Thor Lancelot Simon <> writes:

>I think we're largely talking past one another.  As regards "new horrible
>problems" I meant simply that if there _are_ "new horrible problems_ such
>that we need to switch away from SHA1 in the TLS PRF, the design mistakes
>made in TLS 1.1 will make it much harder.

Well, let's move the TLS 1.2 aspect out of the discussion and look at the
underlying issues.  If you're looking at this purely from a theoretical point
of view then it's possible that the ability to use SHA-2 in the PRF is an
improvement (it may also be a step backwards since you're now relying on a
single hash rather than the dual hash used in the original design).  Since no-
one knows of any attacks, we don't know whether it's a step backwards, a step
forwards, or (most likely) a no-op.

However there's more to it than this.  Once you've got the crypto sorted out,
you need to implement it, and then deploy it.  So looking at the two options
you have:

Old: No known crypto weaknesses.
     Interoperable with all deployed implementations.
     Only one option, so not much to get wrong.

New: No known crypto weaknesses.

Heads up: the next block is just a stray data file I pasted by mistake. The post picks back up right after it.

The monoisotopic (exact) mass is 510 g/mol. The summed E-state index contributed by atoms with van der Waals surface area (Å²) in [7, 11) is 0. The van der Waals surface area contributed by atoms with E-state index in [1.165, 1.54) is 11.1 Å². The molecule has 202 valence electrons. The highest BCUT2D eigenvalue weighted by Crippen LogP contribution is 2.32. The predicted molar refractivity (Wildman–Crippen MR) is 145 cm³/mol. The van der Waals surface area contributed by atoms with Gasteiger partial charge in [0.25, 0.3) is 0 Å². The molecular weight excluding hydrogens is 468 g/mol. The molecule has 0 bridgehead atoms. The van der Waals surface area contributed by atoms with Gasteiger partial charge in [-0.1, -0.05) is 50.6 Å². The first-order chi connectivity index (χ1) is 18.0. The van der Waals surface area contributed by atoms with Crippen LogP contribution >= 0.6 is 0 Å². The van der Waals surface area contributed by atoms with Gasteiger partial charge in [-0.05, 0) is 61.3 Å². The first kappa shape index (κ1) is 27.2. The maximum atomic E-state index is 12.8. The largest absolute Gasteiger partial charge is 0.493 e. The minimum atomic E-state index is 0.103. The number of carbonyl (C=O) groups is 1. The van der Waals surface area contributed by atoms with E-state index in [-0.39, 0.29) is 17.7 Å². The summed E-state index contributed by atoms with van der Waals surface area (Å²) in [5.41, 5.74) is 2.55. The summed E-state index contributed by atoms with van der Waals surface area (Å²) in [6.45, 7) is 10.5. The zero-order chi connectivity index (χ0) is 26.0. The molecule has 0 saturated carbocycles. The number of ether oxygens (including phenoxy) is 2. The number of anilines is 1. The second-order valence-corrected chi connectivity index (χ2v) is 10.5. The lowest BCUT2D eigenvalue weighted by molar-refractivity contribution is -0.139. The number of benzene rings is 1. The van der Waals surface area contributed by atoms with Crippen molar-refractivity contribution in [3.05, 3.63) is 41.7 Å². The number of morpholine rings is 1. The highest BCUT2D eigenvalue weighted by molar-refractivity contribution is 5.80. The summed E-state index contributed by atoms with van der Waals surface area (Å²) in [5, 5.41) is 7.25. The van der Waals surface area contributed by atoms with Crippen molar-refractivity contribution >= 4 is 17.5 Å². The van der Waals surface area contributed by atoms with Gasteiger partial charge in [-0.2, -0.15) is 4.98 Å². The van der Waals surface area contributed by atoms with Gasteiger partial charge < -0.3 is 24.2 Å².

Interoperable with no deployed implementations.
     Lots of flexibioity and options to get wrong.

Removing the common factors (the crypto portion) and the no-op terms
("interoperable with existing implementations") we're left with:

Old: -
New: Non-interoperable.
     Complex -> Likely to exhibit security flaws (from the maxim that
       complexity is the enemy of security).

That's a rather high cost to pay just for the ability to make a crypto fashion
statement.  Even if the ability to negotiate hash algorithms had been built in
from the start, this only removes the non-interoperability but doesn't remove
the complexity issue.

>As I read Ben's comments, they were _advocating_ those kinds of design
>mistakes, advocating hard-wiring particular algorithms or their parameter
>sizes into protocols,

You keep asserting that this is a mistake, but in the absence of any
cryptographic argument in support, and with practical arguments against it, it
looks like a feature to me.

>In fact, it is radically harder to replace an entire protocol, even with a
>related one, than to drop a new algorithm into an existing, properly-designed

A properly-designed security protocol is one that's both cryptographically
sound and simple enough that it's hard to get wrong (or at least relatively
easy to get right, admittedly not necessarily the same thing).  Adding a pile
of complexity simply so you can make a crypto fashion statement doesn't seem
to be helping here.

>If TLS 1.{0,1} had been designed to make the hash functions pluggagle

... like that model of security protocol design IKEv1 was [0], then we'd have
all kinds of interop problems and quite probably security issues based on
exploitation of the unnecessary complexity of the protocol, for a net loss in
security and interoperability, and nothing gained.


[0] Apologies to the IPsec folks on the list, just trying to illustrate the

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